Falling in Love with a Screwdriver

I am in love with a screwdriver.

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A tool that we often use (especially here at ITP) is the screwdriver and we’ve often take it for granted. It’s a tool that’s always there, nothing special, it just works the way we want it to work: Place the screw on the driver tip and hold both screw and tip together with the fingers of one hand, apply little pressure on the driver while turning in a clockwise direction until the screw engages the wood.

History

According to wikipedia, the modern-day screwdriver was invented in Germany or France in the late 15th century. The tool’s original names in German and French were Schraubendreher (screwturner) and tournevis (turnscrew), respectively. Screws were used in the 15th century to construct screw-cutting lathes, for securing breastplates, backplates, and helmets on medieval jousting armor—and eventually for multiple parts of the emerging firearms, particularly the matchlock.

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Screwdrivers of today, apart from minor aesthetic changes on the grip and material, is essentially the same as it’s 15th century grandfather.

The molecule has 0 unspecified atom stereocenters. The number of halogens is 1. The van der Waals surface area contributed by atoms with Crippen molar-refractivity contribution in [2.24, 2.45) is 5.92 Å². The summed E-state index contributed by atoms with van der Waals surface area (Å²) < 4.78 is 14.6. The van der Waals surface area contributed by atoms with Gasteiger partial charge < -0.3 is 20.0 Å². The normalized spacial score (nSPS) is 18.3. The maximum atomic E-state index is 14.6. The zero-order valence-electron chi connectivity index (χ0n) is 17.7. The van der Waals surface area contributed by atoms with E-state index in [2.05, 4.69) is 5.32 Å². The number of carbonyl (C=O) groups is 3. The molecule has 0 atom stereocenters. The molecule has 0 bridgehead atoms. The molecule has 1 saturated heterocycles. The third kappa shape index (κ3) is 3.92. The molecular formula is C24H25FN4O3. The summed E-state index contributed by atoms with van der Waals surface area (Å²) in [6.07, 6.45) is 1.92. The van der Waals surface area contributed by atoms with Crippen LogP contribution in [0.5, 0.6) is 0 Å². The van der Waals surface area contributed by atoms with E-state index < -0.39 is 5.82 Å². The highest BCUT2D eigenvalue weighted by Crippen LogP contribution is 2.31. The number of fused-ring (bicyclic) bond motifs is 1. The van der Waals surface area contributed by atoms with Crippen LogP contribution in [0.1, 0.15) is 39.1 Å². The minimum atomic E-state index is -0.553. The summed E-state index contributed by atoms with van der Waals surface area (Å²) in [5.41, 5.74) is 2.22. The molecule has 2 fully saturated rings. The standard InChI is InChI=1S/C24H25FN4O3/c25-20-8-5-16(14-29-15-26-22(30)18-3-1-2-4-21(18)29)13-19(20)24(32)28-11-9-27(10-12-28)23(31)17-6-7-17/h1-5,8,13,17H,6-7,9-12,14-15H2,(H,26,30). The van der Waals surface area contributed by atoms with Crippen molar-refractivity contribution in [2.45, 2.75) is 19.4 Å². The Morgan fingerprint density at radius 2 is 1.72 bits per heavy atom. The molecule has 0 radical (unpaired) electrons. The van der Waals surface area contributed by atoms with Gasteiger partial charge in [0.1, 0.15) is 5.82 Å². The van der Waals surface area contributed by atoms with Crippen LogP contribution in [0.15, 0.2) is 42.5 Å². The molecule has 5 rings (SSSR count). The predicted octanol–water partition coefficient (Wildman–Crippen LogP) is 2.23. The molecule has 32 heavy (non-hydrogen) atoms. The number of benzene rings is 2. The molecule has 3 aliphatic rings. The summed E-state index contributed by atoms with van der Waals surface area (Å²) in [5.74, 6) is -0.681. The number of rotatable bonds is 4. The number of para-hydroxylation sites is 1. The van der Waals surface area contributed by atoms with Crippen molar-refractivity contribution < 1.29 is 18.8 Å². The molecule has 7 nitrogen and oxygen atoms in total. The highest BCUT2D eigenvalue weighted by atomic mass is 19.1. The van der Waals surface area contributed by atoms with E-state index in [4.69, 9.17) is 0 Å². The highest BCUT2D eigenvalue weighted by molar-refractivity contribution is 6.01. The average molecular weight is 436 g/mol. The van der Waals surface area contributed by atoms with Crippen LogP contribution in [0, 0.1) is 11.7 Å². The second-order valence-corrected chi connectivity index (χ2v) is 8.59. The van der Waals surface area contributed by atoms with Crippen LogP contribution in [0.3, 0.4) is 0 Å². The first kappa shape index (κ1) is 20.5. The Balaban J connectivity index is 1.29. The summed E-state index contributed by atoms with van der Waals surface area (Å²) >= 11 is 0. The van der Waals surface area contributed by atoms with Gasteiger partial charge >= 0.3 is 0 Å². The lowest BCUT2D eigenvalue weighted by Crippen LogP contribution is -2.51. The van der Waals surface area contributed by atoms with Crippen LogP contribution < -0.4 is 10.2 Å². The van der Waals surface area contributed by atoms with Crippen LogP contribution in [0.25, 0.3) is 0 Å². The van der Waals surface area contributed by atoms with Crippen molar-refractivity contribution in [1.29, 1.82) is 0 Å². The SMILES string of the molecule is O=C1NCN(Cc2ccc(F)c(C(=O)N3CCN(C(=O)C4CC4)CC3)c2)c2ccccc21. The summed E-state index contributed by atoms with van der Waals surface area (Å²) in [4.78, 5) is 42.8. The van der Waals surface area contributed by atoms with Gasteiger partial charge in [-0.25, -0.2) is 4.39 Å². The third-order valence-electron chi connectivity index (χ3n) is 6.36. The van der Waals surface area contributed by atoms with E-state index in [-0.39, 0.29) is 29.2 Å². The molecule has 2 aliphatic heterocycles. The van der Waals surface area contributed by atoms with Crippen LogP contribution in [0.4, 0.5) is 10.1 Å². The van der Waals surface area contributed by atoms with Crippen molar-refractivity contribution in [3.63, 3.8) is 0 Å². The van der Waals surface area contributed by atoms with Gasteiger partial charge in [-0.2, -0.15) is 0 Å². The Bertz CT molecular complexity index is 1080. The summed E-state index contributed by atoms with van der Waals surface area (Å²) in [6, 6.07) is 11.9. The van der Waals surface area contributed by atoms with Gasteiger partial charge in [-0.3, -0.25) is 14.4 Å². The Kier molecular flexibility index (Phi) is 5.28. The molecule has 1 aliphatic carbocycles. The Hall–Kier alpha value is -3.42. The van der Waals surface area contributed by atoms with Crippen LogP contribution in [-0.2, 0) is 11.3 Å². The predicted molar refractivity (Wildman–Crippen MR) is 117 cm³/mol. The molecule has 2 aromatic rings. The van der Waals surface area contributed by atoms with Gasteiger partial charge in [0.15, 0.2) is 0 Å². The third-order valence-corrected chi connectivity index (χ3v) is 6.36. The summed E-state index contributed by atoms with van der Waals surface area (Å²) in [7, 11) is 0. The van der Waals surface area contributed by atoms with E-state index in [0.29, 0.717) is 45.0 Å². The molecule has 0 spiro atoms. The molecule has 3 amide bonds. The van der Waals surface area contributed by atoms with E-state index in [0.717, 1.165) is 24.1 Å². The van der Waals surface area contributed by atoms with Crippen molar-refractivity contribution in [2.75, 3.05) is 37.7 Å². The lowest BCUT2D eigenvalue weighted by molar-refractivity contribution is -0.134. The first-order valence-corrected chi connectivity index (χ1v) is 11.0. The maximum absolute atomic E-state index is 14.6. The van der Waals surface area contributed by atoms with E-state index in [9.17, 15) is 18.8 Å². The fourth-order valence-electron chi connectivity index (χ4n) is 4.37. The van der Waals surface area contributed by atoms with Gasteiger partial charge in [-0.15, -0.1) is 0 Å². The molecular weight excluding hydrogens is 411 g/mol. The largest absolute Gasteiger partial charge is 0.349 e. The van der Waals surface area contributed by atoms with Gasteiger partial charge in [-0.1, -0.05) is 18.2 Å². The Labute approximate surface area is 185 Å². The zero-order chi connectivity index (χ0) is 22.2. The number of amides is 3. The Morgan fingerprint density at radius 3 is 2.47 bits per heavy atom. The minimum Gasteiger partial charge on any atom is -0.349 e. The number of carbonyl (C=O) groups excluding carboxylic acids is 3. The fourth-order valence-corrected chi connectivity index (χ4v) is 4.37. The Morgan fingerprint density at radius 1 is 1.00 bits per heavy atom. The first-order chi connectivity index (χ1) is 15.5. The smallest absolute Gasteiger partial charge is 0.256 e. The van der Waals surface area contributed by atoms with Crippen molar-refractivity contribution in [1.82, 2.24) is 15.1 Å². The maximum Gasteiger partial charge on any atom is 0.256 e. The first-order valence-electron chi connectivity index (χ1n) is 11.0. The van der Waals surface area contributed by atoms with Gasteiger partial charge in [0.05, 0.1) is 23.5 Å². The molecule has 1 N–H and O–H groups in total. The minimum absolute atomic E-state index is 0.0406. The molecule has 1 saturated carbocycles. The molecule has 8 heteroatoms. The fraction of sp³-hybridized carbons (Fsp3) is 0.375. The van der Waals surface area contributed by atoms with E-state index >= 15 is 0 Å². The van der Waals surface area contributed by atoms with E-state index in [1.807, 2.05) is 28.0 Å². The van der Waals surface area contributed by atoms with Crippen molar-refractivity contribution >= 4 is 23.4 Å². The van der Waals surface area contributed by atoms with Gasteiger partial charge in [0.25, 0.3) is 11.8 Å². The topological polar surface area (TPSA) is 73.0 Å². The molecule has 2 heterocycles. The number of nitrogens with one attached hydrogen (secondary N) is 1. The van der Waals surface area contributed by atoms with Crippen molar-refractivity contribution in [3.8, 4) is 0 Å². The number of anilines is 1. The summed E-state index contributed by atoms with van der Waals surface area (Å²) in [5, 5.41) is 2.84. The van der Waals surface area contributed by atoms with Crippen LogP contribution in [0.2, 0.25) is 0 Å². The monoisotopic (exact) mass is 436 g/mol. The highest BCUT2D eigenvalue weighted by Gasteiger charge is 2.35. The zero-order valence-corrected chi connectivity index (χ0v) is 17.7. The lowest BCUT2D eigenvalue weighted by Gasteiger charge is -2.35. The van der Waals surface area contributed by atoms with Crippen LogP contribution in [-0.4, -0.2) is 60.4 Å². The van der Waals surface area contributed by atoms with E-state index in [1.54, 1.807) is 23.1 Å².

So how does one reinvent or redesign something that’s just works?

Reinventing the Screwdriver

A problem I’ve always encountered with using screwdrivers is that one will always need to lift the driver tip from the screw after one full rotation (or adjust one’s grip) in order to proceed with the next. This is can be troublesome especially when you need to screw something against gravity. Adjusting one’s grip or lifting the driver tip releases the pressure from the object being screwed, potentially causing the screw (or the object itself) to fall.

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In late 2009, I came across a new kind of screwdriver that a lot of board sport enthusiasts use to retool their boards.

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What’s special about this screwdriver (and why a I’m in love with this) is that it features a two-way ratcheting driver for more efficient loosening and tightening. The ratcheting driver system makes screwing a lot more efficient and easier.

The handle was redesigned to be ergonomic as well. The grip was adjusted to make applying pressure easier at it sits comfortably in one’s palm.

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Furthermore, the handle was designed to be a compartment store the bits when not in use. 61-nwU8+7pL._SL1200_

Here’s a video of me retooling my snowboard:

And the best part, this tool retails for $10 on any outdoor sports store or $6 dollars on Amazon.

 

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